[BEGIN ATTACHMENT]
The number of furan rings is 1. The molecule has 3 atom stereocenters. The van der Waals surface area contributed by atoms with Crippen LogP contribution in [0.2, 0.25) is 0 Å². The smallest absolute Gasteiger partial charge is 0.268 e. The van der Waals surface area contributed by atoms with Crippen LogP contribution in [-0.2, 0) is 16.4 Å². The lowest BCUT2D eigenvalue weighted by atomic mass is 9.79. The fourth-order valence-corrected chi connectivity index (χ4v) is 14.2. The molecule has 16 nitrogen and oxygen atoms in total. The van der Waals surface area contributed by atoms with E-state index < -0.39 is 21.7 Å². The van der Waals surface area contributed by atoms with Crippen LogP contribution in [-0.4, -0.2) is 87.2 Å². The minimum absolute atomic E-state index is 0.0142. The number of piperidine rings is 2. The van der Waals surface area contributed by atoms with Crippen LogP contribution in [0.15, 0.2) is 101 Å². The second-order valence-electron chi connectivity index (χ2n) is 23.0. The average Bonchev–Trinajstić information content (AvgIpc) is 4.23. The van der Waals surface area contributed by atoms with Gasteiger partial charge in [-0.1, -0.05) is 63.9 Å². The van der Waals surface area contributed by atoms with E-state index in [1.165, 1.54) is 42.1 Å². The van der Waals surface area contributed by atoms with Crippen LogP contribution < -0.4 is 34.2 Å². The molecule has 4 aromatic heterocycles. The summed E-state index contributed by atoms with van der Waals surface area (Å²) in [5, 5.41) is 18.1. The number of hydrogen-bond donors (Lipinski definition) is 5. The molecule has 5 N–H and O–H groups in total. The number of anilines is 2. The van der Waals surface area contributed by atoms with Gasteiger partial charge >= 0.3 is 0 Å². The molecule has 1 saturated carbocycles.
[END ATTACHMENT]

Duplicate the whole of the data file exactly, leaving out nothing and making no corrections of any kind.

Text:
The number of furan rings is 1. The molecule has 3 atom stereocenters. The van der Waals surface area contributed by atoms with Crippen LogP contribution in [0.2, 0.25) is 0 Å². The smallest absolute Gasteiger partial charge is 0.268 e. The van der Waals surface area contributed by atoms with Crippen LogP contribution in [-0.2, 0) is 16.4 Å². The lowest BCUT2D eigenvalue weighted by atomic mass is 9.79. The fourth-order valence-corrected chi connectivity index (χ4v) is 14.2. The molecule has 16 nitrogen and oxygen atoms in total. The van der Waals surface area contributed by atoms with E-state index < -0.39 is 21.7 Å². The van der Waals surface area contributed by atoms with Crippen LogP contribution in [-0.4, -0.2) is 87.2 Å². The minimum absolute atomic E-state index is 0.0142. The number of piperidine rings is 2. The van der Waals surface area contributed by atoms with Crippen LogP contribution in [0.15, 0.2) is 101 Å². The second-order valence-electron chi connectivity index (χ2n) is 23.0. The average Bonchev–Trinajstić information content (AvgIpc) is 4.23. The van der Waals surface area contributed by atoms with Gasteiger partial charge in [-0.1, -0.05) is 63.9 Å². The van der Waals surface area contributed by atoms with E-state index in [1.165, 1.54) is 42.1 Å². The van der Waals surface area contributed by atoms with Crippen LogP contribution < -0.4 is 34.2 Å². The molecule has 4 aromatic heterocycles. The summed E-state index contributed by atoms with van der Waals surface area (Å²) in [5, 5.41) is 18.1. The number of hydrogen-bond donors (Lipinski definition) is 5. The molecule has 5 N–H and O–H groups in total. The number of anilines is 2. The van der Waals surface area contributed by atoms with Gasteiger partial charge >= 0.3 is 0 Å². The molecule has 1 saturated carbocycles.